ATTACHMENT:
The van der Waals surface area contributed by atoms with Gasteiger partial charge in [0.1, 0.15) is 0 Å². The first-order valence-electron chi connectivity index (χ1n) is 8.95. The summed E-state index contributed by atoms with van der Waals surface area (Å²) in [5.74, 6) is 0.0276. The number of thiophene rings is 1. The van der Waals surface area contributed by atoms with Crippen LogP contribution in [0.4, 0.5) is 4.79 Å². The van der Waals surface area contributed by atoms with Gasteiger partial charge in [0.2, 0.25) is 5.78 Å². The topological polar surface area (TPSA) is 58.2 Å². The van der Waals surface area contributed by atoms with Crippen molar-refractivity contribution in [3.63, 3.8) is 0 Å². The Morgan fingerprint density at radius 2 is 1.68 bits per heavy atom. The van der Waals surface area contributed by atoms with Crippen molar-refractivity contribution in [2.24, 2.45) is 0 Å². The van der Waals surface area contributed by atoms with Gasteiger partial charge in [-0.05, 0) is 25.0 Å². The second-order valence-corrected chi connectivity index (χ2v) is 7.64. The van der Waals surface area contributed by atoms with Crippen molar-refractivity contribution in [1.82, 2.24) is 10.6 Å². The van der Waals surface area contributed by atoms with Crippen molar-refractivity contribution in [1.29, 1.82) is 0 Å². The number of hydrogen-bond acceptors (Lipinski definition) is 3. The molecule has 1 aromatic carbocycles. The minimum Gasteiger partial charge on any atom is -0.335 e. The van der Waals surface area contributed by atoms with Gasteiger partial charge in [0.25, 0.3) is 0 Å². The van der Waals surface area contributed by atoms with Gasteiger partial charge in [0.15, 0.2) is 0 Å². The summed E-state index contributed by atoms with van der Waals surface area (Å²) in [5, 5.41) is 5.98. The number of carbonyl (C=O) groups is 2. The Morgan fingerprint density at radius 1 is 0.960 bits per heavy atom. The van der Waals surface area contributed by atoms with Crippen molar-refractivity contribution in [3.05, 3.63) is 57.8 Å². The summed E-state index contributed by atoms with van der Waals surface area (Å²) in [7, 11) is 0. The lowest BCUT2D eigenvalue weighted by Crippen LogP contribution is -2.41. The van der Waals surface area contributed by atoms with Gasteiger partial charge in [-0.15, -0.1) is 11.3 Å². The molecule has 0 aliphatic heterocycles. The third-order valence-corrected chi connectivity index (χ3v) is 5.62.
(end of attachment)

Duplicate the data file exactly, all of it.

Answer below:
The van der Waals surface area contributed by atoms with Gasteiger partial charge in [0.1, 0.15) is 0 Å². The first-order valence-electron chi connectivity index (χ1n) is 8.95. The summed E-state index contributed by atoms with van der Waals surface area (Å²) in [5.74, 6) is 0.0276. The number of thiophene rings is 1. The van der Waals surface area contributed by atoms with Crippen LogP contribution in [0.4, 0.5) is 4.79 Å². The van der Waals surface area contributed by atoms with Gasteiger partial charge in [0.2, 0.25) is 5.78 Å². The topological polar surface area (TPSA) is 58.2 Å². The van der Waals surface area contributed by atoms with Crippen molar-refractivity contribution in [3.63, 3.8) is 0 Å². The Morgan fingerprint density at radius 2 is 1.68 bits per heavy atom. The van der Waals surface area contributed by atoms with Crippen molar-refractivity contribution in [2.24, 2.45) is 0 Å². The van der Waals surface area contributed by atoms with Gasteiger partial charge in [-0.05, 0) is 25.0 Å². The second-order valence-corrected chi connectivity index (χ2v) is 7.64. The van der Waals surface area contributed by atoms with Crippen molar-refractivity contribution in [1.82, 2.24) is 10.6 Å². The van der Waals surface area contributed by atoms with Crippen molar-refractivity contribution in [1.29, 1.82) is 0 Å². The number of hydrogen-bond acceptors (Lipinski definition) is 3. The molecule has 1 aromatic carbocycles. The minimum Gasteiger partial charge on any atom is -0.335 e. The van der Waals surface area contributed by atoms with Gasteiger partial charge in [0.25, 0.3) is 0 Å². The van der Waals surface area contributed by atoms with Gasteiger partial charge in [0.15, 0.2) is 0 Å². The summed E-state index contributed by atoms with van der Waals surface area (Å²) in [5, 5.41) is 5.98. The number of carbonyl (C=O) groups is 2. The Morgan fingerprint density at radius 1 is 0.960 bits per heavy atom. The van der Waals surface area contributed by atoms with Crippen molar-refractivity contribution in [3.05, 3.63) is 57.8 Å². The summed E-state index contributed by atoms with van der Waals surface area (Å²) in [7, 11) is 0. The lowest BCUT2D eigenvalue weighted by Crippen LogP contribution is -2.41. The van der Waals surface area contributed by atoms with Gasteiger partial charge in [-0.15, -0.1) is 11.3 Å². The molecule has 0 aliphatic heterocycles. The third-order valence-corrected chi connectivity index (χ3v) is 5.62.